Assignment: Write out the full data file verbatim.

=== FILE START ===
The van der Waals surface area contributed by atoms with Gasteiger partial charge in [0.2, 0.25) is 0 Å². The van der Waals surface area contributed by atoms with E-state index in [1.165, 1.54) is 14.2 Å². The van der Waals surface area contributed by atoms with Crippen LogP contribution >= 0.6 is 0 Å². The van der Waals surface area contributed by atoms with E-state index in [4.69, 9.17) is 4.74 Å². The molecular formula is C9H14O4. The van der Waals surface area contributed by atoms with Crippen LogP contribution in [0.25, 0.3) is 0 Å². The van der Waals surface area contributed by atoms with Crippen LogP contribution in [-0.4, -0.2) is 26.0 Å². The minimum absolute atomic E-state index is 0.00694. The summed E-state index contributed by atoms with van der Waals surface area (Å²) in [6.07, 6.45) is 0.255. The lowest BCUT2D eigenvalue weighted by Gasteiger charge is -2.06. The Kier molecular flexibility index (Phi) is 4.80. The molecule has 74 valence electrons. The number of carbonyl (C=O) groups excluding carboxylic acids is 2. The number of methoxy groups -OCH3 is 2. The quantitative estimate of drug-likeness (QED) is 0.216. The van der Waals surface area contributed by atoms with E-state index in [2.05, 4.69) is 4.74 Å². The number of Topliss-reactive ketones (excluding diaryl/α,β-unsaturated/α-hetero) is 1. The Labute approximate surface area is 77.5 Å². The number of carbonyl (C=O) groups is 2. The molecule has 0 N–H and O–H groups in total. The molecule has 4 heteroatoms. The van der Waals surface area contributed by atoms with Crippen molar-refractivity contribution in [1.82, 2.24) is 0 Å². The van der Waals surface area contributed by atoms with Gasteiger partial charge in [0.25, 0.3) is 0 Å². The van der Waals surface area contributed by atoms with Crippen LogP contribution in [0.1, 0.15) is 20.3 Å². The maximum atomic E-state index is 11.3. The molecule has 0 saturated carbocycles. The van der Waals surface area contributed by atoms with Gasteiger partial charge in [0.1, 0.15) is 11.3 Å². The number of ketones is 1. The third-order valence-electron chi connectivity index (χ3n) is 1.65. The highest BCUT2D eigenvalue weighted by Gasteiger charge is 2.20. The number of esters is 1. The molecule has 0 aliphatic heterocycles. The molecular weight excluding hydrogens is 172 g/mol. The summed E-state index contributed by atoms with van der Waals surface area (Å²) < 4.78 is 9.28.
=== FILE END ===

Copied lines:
The van der Waals surface area contributed by atoms with Gasteiger partial charge in [0.2, 0.25) is 0 Å². The van der Waals surface area contributed by atoms with E-state index in [1.165, 1.54) is 14.2 Å². The van der Waals surface area contributed by atoms with Crippen LogP contribution >= 0.6 is 0 Å². The van der Waals surface area contributed by atoms with E-state index in [4.69, 9.17) is 4.74 Å². The molecular formula is C9H14O4. The van der Waals surface area contributed by atoms with Crippen LogP contribution in [0.25, 0.3) is 0 Å². The van der Waals surface area contributed by atoms with Crippen LogP contribution in [-0.4, -0.2) is 26.0 Å². The minimum absolute atomic E-state index is 0.00694. The summed E-state index contributed by atoms with van der Waals surface area (Å²) in [6.07, 6.45) is 0.255. The lowest BCUT2D eigenvalue weighted by Gasteiger charge is -2.06. The Kier molecular flexibility index (Phi) is 4.80. The molecule has 74 valence electrons. The number of carbonyl (C=O) groups excluding carboxylic acids is 2. The number of methoxy groups -OCH3 is 2. The quantitative estimate of drug-likeness (QED) is 0.216. The van der Waals surface area contributed by atoms with E-state index in [2.05, 4.69) is 4.74 Å². The number of Topliss-reactive ketones (excluding diaryl/α,β-unsaturated/α-hetero) is 1. The Labute approximate surface area is 77.5 Å². The number of carbonyl (C=O) groups is 2. The molecule has 0 N–H and O–H groups in total. The molecule has 4 heteroatoms. The van der Waals surface area contributed by atoms with Crippen molar-refractivity contribution in [1.82, 2.24) is 0 Å². The van der Waals surface area contributed by atoms with Gasteiger partial charge in [0.25, 0.3) is 0 Å². The van der Waals surface area contributed by atoms with Crippen LogP contribution in [0.1, 0.15) is 20.3 Å². The maximum atomic E-state index is 11.3. The molecule has 0 saturated carbocycles. The van der Waals surface area contributed by atoms with Gasteiger partial charge in [0.1, 0.15) is 11.3 Å². The number of ketones is 1. The third-order valence-electron chi connectivity index (χ3n) is 1.65. The highest BCUT2D eigenvalue weighted by Gasteiger charge is 2.20. The number of esters is 1. The molecule has 0 aliphatic heterocycles. The molecular weight excluding hydrogens is 172 g/mol. The summed E-state index contributed by atoms with van der Waals surface area (Å²) < 4.78 is 9.28.